Michael L. Collins | Profile



Michael Collins was born in October, 1947. He graduated from David Douglas High School in Portland, Oregon, in 1965 and enrolled at Portland State University. He graduated with a B.S. in sociology in 1969. During his college years he was active in campus ministry and served on the national coordinating committee of the University Christian Movement.

Collins began studies at St. Paul School of Theology in 1969 where he further developed his interest and commitment to social justice in urban settings. He received an M.Div. degree with emphasis in Ethics and Social Change in 1972.  He was ordained in the Oregon-Idaho Conference of The United Methodist Church and served urban churches in Portland--first Patton Central UMC (Scandanavian and German) and then Hughes Memorial UMC (African American). He also served as Urban Consultant to the Portland Metropolitan District of the UMC.

During this period he also engaged with the emerging gay caucus in the United Methodist Church and was one of the co-founders of Affirmation: United Methodists for Gay/Lesbian Concerns in 1975. Collins moved to New York City in 1977 to take a position as an administrative assistant for Urban/Rural Development and University/Youth Ministries at the Board of Global Ministries.  He became one of the co-convenors of Affirmation and took a sabbatical leave in 1979 in order to study and organize on gay/lesbian concerns. During the following year he traveled throughout the U.S. speaking on campuses and in congregations; writing articles for religious publications; providing counseling; and attending educational events.  Also during this time he organized an expanded presence of  gay and lesbian persons at the 1980 General Conference of the United Methodist Church in Indianapolis. Affirmation achieved more visibility in the press, a daily newsletter was distributed throughout the conference, and important and impactful resolutions and public statements were made--a break-through for gay and lesbian people of faith. 

Collins maintained his clergy status in the church by being appointed to a non-stipended position with Clergy and Laity Concerned.  He juggled a number of part-time jobs: teaching college courses, working in campus ministry, writing and lecturing, and housecleaning. He died from complications from AIDS in October, 1984.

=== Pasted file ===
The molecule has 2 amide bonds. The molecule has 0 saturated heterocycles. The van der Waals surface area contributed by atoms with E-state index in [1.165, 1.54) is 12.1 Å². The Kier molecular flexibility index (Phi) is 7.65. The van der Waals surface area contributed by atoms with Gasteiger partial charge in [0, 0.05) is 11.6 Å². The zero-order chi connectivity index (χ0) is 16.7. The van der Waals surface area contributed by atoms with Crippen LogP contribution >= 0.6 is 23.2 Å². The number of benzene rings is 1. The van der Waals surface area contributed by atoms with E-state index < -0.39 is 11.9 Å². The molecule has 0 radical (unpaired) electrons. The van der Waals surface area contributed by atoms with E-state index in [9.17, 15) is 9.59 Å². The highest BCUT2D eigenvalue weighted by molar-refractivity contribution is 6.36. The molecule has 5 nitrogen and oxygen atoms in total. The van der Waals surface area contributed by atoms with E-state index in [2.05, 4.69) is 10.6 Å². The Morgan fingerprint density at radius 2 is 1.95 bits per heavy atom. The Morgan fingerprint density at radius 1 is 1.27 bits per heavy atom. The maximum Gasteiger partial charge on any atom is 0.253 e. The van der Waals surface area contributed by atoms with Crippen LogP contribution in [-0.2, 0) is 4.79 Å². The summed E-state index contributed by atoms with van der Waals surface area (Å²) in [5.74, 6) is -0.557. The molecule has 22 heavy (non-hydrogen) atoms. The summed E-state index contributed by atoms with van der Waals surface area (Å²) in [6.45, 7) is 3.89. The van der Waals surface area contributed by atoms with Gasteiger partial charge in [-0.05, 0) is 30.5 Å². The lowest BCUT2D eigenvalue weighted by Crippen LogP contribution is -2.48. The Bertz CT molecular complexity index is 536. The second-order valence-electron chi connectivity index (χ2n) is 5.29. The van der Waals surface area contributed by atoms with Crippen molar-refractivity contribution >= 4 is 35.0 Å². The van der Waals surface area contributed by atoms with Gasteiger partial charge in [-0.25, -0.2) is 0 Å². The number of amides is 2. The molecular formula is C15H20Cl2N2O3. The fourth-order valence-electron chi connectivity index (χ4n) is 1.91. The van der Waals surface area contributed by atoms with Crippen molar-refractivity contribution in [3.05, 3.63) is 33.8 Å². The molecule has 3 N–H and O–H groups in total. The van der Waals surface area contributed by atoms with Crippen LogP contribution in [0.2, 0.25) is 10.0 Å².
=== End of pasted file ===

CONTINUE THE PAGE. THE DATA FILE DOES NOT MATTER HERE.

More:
Collins was one of the early "out" gay clergy and served a model and confidant for many others.  He had a lasting impact on all those with whom he interacted--from his early days as a camp counselor at Loon Lake United Methodist Camp in Oregon, through to his continued national efforts with interfaith gay and lesbian communities.

Among the many important folks whose lives Michael shared, were his lovers of many years--first Richard Cash and later Douglas Colesworthy--and his wife and life-time friend Huntly Collins. The real jewel of Michael’s continuing presence among us, however, is how well he is remembered and how much he is still missed.

(This biographical statement written by Jeremy Landau with additional information provided by Mark Bowman and Judy Cayot.)

Biography Date: April, 2007


United Methodist Church | Affirmation (United Methodist) | Activist (church change) | Clergy Activist | New York | New York City | Collins, Michael


“It must have been about 1982, +or- a year or two, that Michael was told by the Bishop of the Oregon/Idaho Conference that he would not be appointed to serve a church.  He showed up at our United Methodist Annual Conference meeting at the University of Redlands in Redlands, CA.  I sat on the lawn with Michael, out under a tree, as the opening worship was getting underway in the chapel.  We could hear the organ music and singing that signaled the beginning of the Conference, a reunion of friends and colleagues, joining in Christian worship.  Tears came to our eyes as Michael expressed his grief at no longer belonging, no longer being considered fit to serve.  We were outsiders sharing our pain. ”
 – as remembered by Ed Hansen on May 13, 2013

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